Practical eating for health


  • Health
  • Sunday, 25 May 2003

There is an easy way to healthy eating, without having to measure our meals, compute our calories, or weigh the fat, oil and sugar every time we eat, writes Dr TEE E SIONG. 

IT’S finally sinking in. More people nowadays are starting to accept the fact that poor eating habits – coupled with an unhealthy lifestyle – are fuelling the rapid increase of chronic diseases such as heart attack, stroke, diabetes and certain cancers. 

Desiring to protect themselves, many individuals actually go to extremes to cut out the “fearsome foursome” – fat, cholesterol, sugar and salt – from their diet. Some go further by earnestly counting their calories, seeking out “health” foods, and trying out all kinds of “special diets” (many of which are dangerous without medical supervision!).  

This sounds like a complex, expensive and hardly delicious quest for health that’s bound to be difficult to sustain in the long run. Furthermore, with all the quackery out there, there’s no telling if any harm will come out of it. Surely, there must be a more practical, enjoyable and safer way to eat for one’s nutritional wellbeing! Fortunately, there is.  

Pyramid pointers 

Healthy eating boils down to getting the right nutrition for body and mind, while preventing nutritional deficiencies and excesses that may lead to illness. This is where the Food Guide Pyramid comes in handy to show you the way to practical eating for health. 

The Pyramid is one of the main features of the Malaysian Dietary Guidelines. It is a visual aid that categorises a wide range of foods into five major groups. These are then arranged on different levels according to a particular order to provide guidance on amounts to be consumed for each food group. 

The Pyramid embodies three important, yet easy-to-remember messages. First, enjoy a variety of foods. Second, consume those foods in the right balance. Third, eat in moderation.  

Let’s start with variety. It’s been said that “Man cannot live by bread alone”. Indeed, we need a varied diet that combines all the food groups contained in the Food Guide Pyramid. Within each food group, we also need to vary the types of foods consumed. 

The reason is simple. People need energy (calories) and nutrients (like carbohydrates, proteins, fats, vitamins, minerals and fibre) for growing, developing, moving, working, playing, thinking and learning. Different foods provide energy and nutrients in different amounts and combinations. Variety is the best way to obtain all the goodness that different foods offer. 

Now, let’s look at balance. It is achieved by eating more of certain food groups than others. Foods eaten daily should come most from the lowest level of the Pyramid and least from the tip.  

In line with this, the Malaysian Dietary Guidelines specifically recommend that you eat more rice and other cereal products, legumes, fruits and vegetables. These foods are emphasised because they provide complex carbohydrates, vitamins, minerals, fibre and healthful components.  

Incidentally, the Guidelines also have some things to say about fat, cholesterol, salt and sugar – the much-maligned occupants of the Pyramid tip. Basically, the message is minimise them in your diet.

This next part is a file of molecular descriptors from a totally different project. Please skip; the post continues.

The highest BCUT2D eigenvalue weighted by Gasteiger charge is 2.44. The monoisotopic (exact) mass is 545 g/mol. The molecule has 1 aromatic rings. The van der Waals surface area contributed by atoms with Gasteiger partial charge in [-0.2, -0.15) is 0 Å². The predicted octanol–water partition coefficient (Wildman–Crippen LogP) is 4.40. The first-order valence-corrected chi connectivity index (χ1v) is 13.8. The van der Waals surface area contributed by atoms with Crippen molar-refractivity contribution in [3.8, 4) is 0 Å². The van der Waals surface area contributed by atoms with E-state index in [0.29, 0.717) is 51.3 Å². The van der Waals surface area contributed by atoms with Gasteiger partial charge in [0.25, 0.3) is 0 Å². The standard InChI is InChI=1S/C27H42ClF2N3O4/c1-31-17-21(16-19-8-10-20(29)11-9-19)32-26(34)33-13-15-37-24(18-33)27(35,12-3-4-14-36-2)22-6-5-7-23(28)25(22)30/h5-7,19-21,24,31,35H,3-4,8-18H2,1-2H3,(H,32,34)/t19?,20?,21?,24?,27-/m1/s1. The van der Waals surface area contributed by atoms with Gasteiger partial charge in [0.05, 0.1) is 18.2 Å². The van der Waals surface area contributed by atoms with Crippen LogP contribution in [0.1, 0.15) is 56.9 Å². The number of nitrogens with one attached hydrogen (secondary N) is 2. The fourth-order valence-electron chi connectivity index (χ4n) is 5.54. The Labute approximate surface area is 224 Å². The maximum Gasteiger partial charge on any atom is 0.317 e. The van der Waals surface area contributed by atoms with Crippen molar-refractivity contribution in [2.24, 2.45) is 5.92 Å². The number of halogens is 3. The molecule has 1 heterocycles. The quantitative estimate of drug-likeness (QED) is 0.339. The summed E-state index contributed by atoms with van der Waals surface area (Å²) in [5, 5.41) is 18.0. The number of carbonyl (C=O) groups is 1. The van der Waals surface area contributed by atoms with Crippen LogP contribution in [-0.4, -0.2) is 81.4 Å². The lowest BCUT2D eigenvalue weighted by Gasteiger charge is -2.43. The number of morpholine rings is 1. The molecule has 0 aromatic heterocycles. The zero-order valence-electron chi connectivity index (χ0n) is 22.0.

Let’s now dwell on the final Pyramid pointer – moderation. Put simply, it means “don’t over-eat”. It’s one thing trying to achieve a varied diet, it’s another to polish off a 50-dish buffet spread; that’s pure gluttony.  

The question then is “how much is too much”? The answer is again found in the Food Guide Pyramid which prescribes the size and number of servings. Since the recommendations are good for age two and above, young children only need the lower number of servings whereas adults could go for the upper limits. 

When experts agree ... 

The effort to save millions of lives from diet-related chronic diseases has led the world’s leading health and nutrition experts to agree that people are better off eating a well-balanced diet which entails taking less fats and more fibre daily.  

You hear this time and again from leading authorities like the World Health Organisation and Food and Agriculture Organisation, and professional bodies such as the American Dietetics Association, to name a few. Governments of many countries, too (including our own), are echoing the same message. 

These messages form the foundation for healthy eating principles that are supported by, and consistent with, the findings and recommendations of the world’s leading researchers, research institutes and government agencies. 

Be sure to always remember this when anyone offers a conflicting view and proffers a so-called “better” diet, especially one that recommends eating more fats or proteins. If it were indeed “better”, don’t you think the world’s experts and governments would have clamoured to announce it by now? Could there be side-effects and long-term health hazards of such diets that overwhelm any short-term improvements? 

For as long as the world’s mainstream medical and nutrition science do not announce a change, you will do well to stick with the plan.  

Experimenting with your health with untested hypothesis may lead to a mistake that’s just too costly. 

This article is contributed in conjunction with Nutrition Month Malaysia 2003, courtesy of the Nutrition Society of Malaysia, Malaysian Dietitians’ Association, Malaysian Association for the Study of Obesity and the Health Ministry. 

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